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Page Title: Investigating Officer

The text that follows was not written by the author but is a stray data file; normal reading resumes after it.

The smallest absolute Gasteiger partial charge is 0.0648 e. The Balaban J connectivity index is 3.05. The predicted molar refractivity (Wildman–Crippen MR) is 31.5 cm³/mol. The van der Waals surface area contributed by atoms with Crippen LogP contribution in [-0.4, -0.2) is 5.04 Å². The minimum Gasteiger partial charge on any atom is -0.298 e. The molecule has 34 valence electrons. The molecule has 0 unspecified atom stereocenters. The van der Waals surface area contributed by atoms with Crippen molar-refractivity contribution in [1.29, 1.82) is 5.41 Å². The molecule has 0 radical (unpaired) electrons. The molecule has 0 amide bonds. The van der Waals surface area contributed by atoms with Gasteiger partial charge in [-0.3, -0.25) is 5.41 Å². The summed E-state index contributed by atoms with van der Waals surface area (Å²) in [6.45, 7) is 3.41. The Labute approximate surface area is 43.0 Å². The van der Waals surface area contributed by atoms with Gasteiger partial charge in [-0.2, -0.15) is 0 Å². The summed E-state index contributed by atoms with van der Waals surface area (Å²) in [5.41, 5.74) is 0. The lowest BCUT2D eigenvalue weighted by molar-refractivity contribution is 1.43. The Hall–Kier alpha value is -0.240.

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Investigating  Officer The pretrial investigation is a formal one-officer investigation into alleged criminal misconduct. The investigating officer must be a commissioned officer who  should  be  a  major/lieutenant  commander  or above, or an officer with legal training. The advan- tages of appointing a judge advocate (when available) to act as the investigating officer are substantial, espe- cially in view of the increasingly complex nature of the  military  judicial  process.  Neither  an  accuser,  pro- spective  military  judge,  nor  prospective  TC  or  DC  for the same case may act as the investigating officer. Further, the investigating officer must be impartial and cannot previously have had a role in inquiring into the offenses involved; for example, the provost marshal or public affairs officer. Mere prior knowl- edge of the facts of the case will not, alone, disqualify a  prospective  investigating  officer.  If  such  knowledge imparts  a  bias  to  the  investigating  officer,  then  he  or she  obviously  is  not  the  impartial  investigator  re- quired by law. The law contemplates an investigating officer who is fair, impartial, mature, and with a judi- cial temperament. It is the responsibility of the CA to  see  that  such  an  officer  is  appointed  to  pretrial investigations. If it is necessary for a nonlawyer in- vestigating officer to obtain advice regarding the in- vestigation, that advice should not be sought from one who  is  likely  to  prosecute  the  case. Counsel for the Government While the pretrial investigation need not be an adversarial  proceeding,  current  practice  favors  having the CA detail a lawyer to represent the interests of the government,  especially  when  the  investigating  officer is not a lawyer. The assignment of a counsel for the government does not lessen the obligation of the in- vestigating  officer  to  investigate  the  alleged  offenses thoroughly  and  impartially.  As  a  practical  matter, however,  the  presence  of  lawyers  representing  the government  and  the  accused  make  the  pretrial  inves- tigation an adversarial proceeding. Counsel for the government functions much as a prosecutor does at trial and presents evidence supporting the allegations contained on the charge sheet. Defense Counsel The accused’s rights to counsel are as extensive at the pretrial investigation as at the GCM. More specifi- cally, an accused is entitled to be represented by civil- ian  counsel,  if  provided  by  the  accused  at  no  expense to the government, and by a detailed military lawyer, certified  according  to  Article  27(b),  UCMJ,  or  by  a military lawyer of his or her own choice at no cost to the accused if such counsel is reasonably available. The detailed DC at a pretrial investigation must be a certified  lawyer  and  be  designated  by  the  appointing order.  Individual  counsel,  military  or  civilian,  is  nor- mally not detailed on the appointing order. An ac- cused is not entitled to more than one military counsel in the same case. Reporter There  is  no  requirement  that  a  record  of  the  pre- trial  investigation  proceedings  be  made,  other  than  the completion  of  the  investigation  officer’s  report.  Ac- cordingly,  a  reporter  need  not  be  detailed.  It  is  a common  practice,  however, to assign a reporter to prepare a verbatim record—particularly in complex cases.  When  such  a  record  is  desired,  the  CA  may detail a reporter but such assignment is usually made orally and is not part of the appointing order. APPOINTING  ORDER The order directing a pretrial investigation may be drafted in any acceptable form so long as an investi- gation  is  ordered  and  an  investigating  officer  and counsel  are  detailed.  A  suggested  format  is  shown  in figure  7-4. PREHEARING  PREPARATION When the pretrial investigation officer receives his or her order of appointment, he or she should first study the charge sheet and allied papers to become thoroughly familiar with the case. The charge sheet should  be  reviewed  for  errors  and  any  needed  correc- tions  should  be  noted.  The  pretrial  investigation  offi- cer should consult the accused, counsel, and the legal officer of the CA to set up a specific hearing date. WITNESSES All reasonably available witnesses who appear necessary  for  a  thorough  and  impartial  investigation are required to be called before the Article 32 investi- gation.  Transportation  and  per  diem  expenses  are  pro- vided  for  both  military  and  civilian  witnesses. Witnesses are reasonably available and, therefore, subject to production, when the significance of the testimony and personal outweighs  the  difficulty, appearance of the witness expense, delay, and effect on 7-22

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